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Amarkantak, Madhya Pradesh : 07.06.2013

I am indeed happy to be here this afternoon to attend the First Convocation of the Indira Gandhi National Tribal University. This is a long awaited and proud moment for all the distinguished students who have received degrees. I offer my felicitations and congratulations to the graduates and those who have received awards for meritorious work and the faculty who have nurtured them.

The tribal population in India is 104 million as per 2011 Census and accounts for 8.6 per cent of the total population of India. They suffer from geographical and cultural seclusion, and inadequate physical infrastructure. This results in the low capacity of the tribal economy to meaningfully absorb funds, including institutional finance. Tribal communities have also been found to lag behind the general population in maternal and child mortality, size of agricultural holdings, and access to education.

The dilemma in preparing any policy for the Scheduled Tribes in India is how to strike the right balance between preservation of tribal identity, the very distinct and reach culture and values, while ensuring their access to mainstream education, health care and income generation so that the quality of their life is improved. The Indira Gandhi National Tribal University is an important instrument to fulfill the unmet need for greater access to education for the tribal communities. I am happy to know that right from the beginning, the strength of the students belonging to the Scheduled Tribes category in this University has been nearly 46 per cent. I also further happy that almost 40 per cent of the student community comprises girls. I am pleased to know that the University has opened its Regional Campus at Manipur, which is home to substantial tribal population. I am told that graduates from the Regional Centre are also receiving their degrees today. That the teachers of this University come from 18 states of India, reflects its National character.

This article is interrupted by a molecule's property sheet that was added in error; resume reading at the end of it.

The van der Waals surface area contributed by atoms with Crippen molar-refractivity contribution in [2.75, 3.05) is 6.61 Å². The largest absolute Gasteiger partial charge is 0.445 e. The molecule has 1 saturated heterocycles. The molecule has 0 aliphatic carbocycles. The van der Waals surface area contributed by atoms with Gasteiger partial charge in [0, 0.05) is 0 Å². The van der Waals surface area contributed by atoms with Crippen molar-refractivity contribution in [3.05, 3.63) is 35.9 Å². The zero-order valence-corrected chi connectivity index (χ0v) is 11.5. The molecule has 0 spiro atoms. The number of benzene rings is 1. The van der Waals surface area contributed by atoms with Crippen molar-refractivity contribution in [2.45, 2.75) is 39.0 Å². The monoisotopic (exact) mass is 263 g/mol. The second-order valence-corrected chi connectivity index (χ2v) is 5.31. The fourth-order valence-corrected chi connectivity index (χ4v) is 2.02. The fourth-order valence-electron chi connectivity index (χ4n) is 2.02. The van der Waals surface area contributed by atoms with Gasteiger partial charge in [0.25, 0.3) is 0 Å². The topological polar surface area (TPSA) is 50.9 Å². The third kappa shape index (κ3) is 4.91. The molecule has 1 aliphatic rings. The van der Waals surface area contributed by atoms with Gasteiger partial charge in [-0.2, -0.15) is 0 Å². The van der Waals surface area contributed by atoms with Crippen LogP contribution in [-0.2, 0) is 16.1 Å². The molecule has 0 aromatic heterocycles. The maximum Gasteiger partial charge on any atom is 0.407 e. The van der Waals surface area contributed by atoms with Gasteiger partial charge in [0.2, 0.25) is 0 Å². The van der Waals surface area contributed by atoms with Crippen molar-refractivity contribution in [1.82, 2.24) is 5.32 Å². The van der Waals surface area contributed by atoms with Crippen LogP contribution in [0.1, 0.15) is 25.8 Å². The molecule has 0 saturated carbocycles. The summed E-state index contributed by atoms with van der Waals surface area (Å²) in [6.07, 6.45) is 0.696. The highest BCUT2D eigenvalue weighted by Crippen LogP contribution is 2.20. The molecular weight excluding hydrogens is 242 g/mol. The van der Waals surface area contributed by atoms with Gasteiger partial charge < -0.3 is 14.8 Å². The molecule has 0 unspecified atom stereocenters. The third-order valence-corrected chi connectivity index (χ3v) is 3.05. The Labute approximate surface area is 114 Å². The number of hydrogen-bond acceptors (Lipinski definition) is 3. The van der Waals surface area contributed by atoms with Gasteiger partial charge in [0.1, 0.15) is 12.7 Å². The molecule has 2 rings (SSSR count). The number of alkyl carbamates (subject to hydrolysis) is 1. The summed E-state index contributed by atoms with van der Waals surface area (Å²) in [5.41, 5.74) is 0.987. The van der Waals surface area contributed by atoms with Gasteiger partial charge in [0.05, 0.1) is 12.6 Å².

Ladies and Gentlemen,

Educating a girl is the best antidote to many problems plaguing our society, like infant mortality, maternal mortality, health of the family, etc. Educated women will impart not only good moral values to her children but will also strengthen the moral fabric of society at large. If the right education and correct moral values can be imparted from a very impressionable age, we will surely be able to develop an individual with a balanced frame of mind who contributes to the society in a constructive manner.

Education is a potent tool to effect socio-economic transformation. The rising incidents of crime against women and children call for effective measures to ensure their safety, security and dignity. It also underlines an immediate need to arrest the moral decline in our society. Our universities must take the lead in meeting the contemporary moral challenges and ensuring that our civilizational values of love for motherland; performance of duty; compassion for all; tolerance for pluralism; respect for women and elderly; truth and honesty in life; discipline and self-restraint in conduct, and responsibility in action are fully entrenched in the young minds.

Ladies and Gentlemen,

The entire way of life of tribal communities is interwoven around harmony with and preservation of nature. Tribals have been at the forefront of conservation of nature and there is a strong mutually beneficial relationship between tribals and forests. However, the rights of tribals over traditional land holdings in the forests have often come under dispute.

Poor land record systems coupled with illiteracy, poverty and ignorance have led to transfer of resources from tribals to non-tribals in many parts of the country. Diminishing access to natural resources has led to impoverishment of tribals often reducing them to the status of migrant labour. In many instances, inadequate rehabilitation of displaced tribals compounds their woes making them asset-less and unemployed.

The non-empowerment of tribal communities remains one of the critical factors responsible for the less than desired outcomes in all interventions, monetary or otherwise, meant for their development. There is urgent need for sustained and focused attention by state and central Governments on the protection of rights and enhancement of welfare of the tribals. The fruits of development must reach the most under privileged communities of India.

Ladies and Gentlemen,